Wadebridge was once a busy port on the River Camel, importing coal, timber and limestone while exporting iron ore, china clay and salt. Wadebridge, Cornwall is now a tourist town, and the gateway to the Camel Trail.
Wadebridge became a town in 1313 when a market and two fairs were granted to Wade, within the manor of Pawton.
There is an interesting old bridge over the Camel, built 320 feet long and with 17 spans by the Reverend Lovibond in 1460, and known as the Bridge on Wool - probably because it was financed by wealth wool farmers who wanted an easier crossing over the Camel. It became a notorious traffic bottleneck in the post war years, until it was bypassed.
The Wadebridge Town Hall was opened in 1888 by Sir Paul Molesworth, and was originally called Molesworth Hall. The Hall was eventually taken over by local government. A large mural showing building of the bridge can be seen at the back of the Town Hall - it was painted by Mr. V. Harvey of St Mabyn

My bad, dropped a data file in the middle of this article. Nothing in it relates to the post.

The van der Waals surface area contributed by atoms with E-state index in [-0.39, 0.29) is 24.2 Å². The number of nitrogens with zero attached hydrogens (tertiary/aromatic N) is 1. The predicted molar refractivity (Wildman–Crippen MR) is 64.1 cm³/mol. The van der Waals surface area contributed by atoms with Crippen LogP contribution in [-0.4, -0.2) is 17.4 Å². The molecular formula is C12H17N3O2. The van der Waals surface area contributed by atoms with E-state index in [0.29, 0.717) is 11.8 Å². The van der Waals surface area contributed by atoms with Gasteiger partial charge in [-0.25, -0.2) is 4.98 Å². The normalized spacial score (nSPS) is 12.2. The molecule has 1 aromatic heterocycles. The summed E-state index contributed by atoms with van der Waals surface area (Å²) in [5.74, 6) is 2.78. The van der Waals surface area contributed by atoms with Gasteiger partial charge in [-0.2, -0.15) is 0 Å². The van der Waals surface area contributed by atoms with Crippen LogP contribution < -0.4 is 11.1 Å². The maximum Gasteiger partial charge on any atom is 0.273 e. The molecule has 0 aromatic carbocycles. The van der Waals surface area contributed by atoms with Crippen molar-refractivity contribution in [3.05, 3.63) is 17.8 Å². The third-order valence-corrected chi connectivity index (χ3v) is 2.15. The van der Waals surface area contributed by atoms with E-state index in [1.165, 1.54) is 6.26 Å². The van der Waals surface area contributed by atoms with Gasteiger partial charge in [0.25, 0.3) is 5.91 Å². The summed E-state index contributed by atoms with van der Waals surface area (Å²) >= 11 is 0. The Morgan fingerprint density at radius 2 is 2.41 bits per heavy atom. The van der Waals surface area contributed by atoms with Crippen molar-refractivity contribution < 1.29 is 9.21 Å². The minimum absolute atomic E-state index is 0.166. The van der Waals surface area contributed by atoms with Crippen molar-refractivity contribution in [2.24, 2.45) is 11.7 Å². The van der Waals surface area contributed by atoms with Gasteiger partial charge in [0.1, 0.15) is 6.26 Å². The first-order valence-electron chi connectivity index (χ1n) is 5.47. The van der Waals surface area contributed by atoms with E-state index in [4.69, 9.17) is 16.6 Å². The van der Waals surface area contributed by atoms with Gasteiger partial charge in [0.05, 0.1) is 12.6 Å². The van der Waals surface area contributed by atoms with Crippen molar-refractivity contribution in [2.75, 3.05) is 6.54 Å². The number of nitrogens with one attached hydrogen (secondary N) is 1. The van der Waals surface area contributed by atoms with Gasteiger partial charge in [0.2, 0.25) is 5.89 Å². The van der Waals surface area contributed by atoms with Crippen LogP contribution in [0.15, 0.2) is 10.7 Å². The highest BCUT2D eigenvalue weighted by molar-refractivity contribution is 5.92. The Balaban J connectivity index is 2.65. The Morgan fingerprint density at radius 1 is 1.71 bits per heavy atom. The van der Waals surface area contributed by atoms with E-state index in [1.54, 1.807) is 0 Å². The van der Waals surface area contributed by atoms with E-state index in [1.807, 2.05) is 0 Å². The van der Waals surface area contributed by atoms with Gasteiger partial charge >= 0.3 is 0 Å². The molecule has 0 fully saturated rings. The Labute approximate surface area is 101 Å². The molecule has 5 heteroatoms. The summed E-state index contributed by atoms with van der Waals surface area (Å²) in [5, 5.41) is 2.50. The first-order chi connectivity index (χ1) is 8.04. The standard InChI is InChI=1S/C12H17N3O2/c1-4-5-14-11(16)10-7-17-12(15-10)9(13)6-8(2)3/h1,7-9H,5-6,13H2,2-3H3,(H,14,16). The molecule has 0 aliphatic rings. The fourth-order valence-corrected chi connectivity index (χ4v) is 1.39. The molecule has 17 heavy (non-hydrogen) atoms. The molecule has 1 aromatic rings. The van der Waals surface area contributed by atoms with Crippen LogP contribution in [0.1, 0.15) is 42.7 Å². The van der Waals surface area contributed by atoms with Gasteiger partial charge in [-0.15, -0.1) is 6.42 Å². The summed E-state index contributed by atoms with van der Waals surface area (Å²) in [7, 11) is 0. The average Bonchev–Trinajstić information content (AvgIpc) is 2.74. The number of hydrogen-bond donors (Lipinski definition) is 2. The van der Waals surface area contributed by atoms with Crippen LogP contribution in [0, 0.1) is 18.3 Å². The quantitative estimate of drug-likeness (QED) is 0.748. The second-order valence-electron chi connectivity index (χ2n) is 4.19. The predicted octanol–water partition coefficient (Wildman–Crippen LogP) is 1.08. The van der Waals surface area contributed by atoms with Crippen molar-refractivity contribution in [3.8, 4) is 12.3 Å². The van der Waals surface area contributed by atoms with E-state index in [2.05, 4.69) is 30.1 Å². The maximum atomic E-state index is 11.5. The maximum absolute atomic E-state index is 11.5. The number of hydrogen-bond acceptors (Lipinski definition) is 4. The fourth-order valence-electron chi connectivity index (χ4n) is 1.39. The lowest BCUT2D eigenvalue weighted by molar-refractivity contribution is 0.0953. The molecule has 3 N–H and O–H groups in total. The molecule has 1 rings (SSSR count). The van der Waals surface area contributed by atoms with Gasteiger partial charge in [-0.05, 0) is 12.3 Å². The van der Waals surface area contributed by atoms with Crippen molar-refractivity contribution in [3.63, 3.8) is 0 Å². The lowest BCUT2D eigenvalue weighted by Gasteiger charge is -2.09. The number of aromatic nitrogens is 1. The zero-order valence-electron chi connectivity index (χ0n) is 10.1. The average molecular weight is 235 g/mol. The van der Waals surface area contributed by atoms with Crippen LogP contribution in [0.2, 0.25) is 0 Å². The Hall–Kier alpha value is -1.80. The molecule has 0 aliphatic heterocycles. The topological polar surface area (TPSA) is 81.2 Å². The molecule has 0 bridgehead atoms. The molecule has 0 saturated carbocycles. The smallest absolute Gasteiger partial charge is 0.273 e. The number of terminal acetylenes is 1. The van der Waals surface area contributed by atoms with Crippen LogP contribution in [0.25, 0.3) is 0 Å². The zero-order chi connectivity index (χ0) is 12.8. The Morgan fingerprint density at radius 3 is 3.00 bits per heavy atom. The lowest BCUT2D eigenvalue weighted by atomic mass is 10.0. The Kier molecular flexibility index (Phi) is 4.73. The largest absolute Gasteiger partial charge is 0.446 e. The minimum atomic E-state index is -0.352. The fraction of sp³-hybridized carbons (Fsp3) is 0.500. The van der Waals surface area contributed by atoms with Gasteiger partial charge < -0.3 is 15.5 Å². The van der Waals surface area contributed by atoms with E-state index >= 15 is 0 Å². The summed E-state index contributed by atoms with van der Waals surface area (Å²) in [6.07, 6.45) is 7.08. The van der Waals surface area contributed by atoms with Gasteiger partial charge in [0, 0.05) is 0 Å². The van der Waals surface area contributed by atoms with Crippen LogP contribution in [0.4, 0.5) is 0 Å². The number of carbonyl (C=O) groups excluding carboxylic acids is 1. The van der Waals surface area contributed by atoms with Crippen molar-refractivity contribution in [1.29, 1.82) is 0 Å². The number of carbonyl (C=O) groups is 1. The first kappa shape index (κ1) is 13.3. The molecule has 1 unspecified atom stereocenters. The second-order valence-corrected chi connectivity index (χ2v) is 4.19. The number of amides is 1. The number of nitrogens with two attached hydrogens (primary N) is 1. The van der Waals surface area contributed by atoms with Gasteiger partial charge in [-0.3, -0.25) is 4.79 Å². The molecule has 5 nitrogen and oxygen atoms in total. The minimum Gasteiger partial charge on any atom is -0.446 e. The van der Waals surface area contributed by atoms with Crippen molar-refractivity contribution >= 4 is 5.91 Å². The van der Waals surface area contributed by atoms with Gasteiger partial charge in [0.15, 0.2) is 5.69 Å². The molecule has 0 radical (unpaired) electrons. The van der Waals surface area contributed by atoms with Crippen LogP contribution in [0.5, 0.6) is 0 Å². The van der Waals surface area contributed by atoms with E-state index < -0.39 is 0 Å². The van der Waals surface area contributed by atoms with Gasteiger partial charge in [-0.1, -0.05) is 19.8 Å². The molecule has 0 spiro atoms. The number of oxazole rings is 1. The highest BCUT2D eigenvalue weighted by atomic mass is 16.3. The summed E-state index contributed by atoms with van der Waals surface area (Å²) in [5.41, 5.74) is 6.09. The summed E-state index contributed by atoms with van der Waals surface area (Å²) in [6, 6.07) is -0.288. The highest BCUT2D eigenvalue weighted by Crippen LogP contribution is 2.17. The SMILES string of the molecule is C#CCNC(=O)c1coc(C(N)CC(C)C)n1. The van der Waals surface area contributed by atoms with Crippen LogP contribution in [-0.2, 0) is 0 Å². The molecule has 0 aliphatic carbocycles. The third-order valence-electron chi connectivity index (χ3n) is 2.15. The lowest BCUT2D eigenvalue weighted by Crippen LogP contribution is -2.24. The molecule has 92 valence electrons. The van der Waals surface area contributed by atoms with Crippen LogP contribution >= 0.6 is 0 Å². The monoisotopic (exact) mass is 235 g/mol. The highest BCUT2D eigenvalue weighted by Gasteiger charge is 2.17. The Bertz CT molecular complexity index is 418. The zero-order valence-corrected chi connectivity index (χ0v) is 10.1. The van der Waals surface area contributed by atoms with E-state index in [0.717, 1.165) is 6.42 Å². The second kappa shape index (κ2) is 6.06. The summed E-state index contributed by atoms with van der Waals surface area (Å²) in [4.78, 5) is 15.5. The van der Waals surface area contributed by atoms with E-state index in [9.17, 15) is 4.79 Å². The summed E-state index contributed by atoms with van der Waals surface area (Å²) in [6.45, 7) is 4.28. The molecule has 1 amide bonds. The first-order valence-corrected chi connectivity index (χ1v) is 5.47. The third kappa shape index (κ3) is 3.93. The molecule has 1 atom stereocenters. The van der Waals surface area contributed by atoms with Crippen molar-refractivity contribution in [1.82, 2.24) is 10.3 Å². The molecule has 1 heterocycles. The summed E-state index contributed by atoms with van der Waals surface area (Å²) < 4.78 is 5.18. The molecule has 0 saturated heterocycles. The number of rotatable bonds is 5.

The railway linking Wadebridge to Bodmin was one of the earliest in Britain when built in 1834. It was later extended to Padstow. Apparently the most use it received was on 13th April 1840, when 1100 people packed 3 trains when a special excursion was put on from Wadebridge to Bodmin, to view the public execution of the Lightfoot brothers at Bodmin Gaol (they had been convicted of the murder of Mr. Neville Norway).The railway has been closed since 1967, but the track is used for the Camel Trail, popular with walkers and cyclists - the town in summer now looks as if cyclists are taking it over.
The Library now is sited on the old railway goods yard. And the old booking office and waiting room have been turned into the Betjeman Centre, where Betjeman memorabilia are on display. The former goods shed is now used for community projects, renamed the Betty Fisher Centre, and is used for community projects.
The two main churches are just outside the town. The 13th century St Breock Church is at Nancient (holy well in Cornish). And the other is Egloshayle Church (church by the estuary in Cornish), dedicated to St Petroc, and with a 80 foot high church tower.
Just outside the town is the permanent site for the Royal Cornwall Show, held in June each year.
Upstream , on the opposite bank of the Camel is Egloshayle, with a riverside church and a fine old inn - The Earl of St Vincent.
Wadebridge Steam train named after the town is being restored